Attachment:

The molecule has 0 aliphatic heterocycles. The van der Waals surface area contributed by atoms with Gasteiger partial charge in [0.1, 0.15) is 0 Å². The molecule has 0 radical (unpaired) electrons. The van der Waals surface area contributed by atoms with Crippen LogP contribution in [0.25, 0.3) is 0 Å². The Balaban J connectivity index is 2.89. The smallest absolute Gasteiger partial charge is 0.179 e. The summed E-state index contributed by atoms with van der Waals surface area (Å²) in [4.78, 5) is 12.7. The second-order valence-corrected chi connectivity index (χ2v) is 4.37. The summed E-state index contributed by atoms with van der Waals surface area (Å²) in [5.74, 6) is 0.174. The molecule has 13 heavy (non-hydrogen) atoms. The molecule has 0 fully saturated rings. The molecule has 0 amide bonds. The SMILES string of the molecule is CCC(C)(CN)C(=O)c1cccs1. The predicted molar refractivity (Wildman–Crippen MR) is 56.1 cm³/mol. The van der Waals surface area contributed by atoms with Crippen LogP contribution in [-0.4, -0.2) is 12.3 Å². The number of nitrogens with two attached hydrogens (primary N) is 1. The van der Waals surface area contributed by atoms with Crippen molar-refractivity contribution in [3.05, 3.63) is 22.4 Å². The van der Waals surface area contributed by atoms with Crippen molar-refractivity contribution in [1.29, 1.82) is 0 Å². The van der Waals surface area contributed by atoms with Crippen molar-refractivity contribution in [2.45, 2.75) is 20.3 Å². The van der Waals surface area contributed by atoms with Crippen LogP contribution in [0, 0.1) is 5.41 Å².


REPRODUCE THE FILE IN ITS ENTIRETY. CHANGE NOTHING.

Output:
The molecule has 0 aliphatic heterocycles. The van der Waals surface area contributed by atoms with Gasteiger partial charge in [0.1, 0.15) is 0 Å². The molecule has 0 radical (unpaired) electrons. The van der Waals surface area contributed by atoms with Crippen LogP contribution in [0.25, 0.3) is 0 Å². The Balaban J connectivity index is 2.89. The smallest absolute Gasteiger partial charge is 0.179 e. The summed E-state index contributed by atoms with van der Waals surface area (Å²) in [4.78, 5) is 12.7. The second-order valence-corrected chi connectivity index (χ2v) is 4.37. The summed E-state index contributed by atoms with van der Waals surface area (Å²) in [5.74, 6) is 0.174. The molecule has 13 heavy (non-hydrogen) atoms. The molecule has 0 fully saturated rings. The molecule has 0 amide bonds. The SMILES string of the molecule is CCC(C)(CN)C(=O)c1cccs1. The predicted molar refractivity (Wildman–Crippen MR) is 56.1 cm³/mol. The van der Waals surface area contributed by atoms with Crippen LogP contribution in [-0.4, -0.2) is 12.3 Å². The number of nitrogens with two attached hydrogens (primary N) is 1. The van der Waals surface area contributed by atoms with Crippen molar-refractivity contribution in [3.05, 3.63) is 22.4 Å². The van der Waals surface area contributed by atoms with Crippen molar-refractivity contribution in [1.29, 1.82) is 0 Å². The van der Waals surface area contributed by atoms with Crippen molar-refractivity contribution in [2.45, 2.75) is 20.3 Å². The van der Waals surface area contributed by atoms with Crippen LogP contribution in [0, 0.1) is 5.41 Å².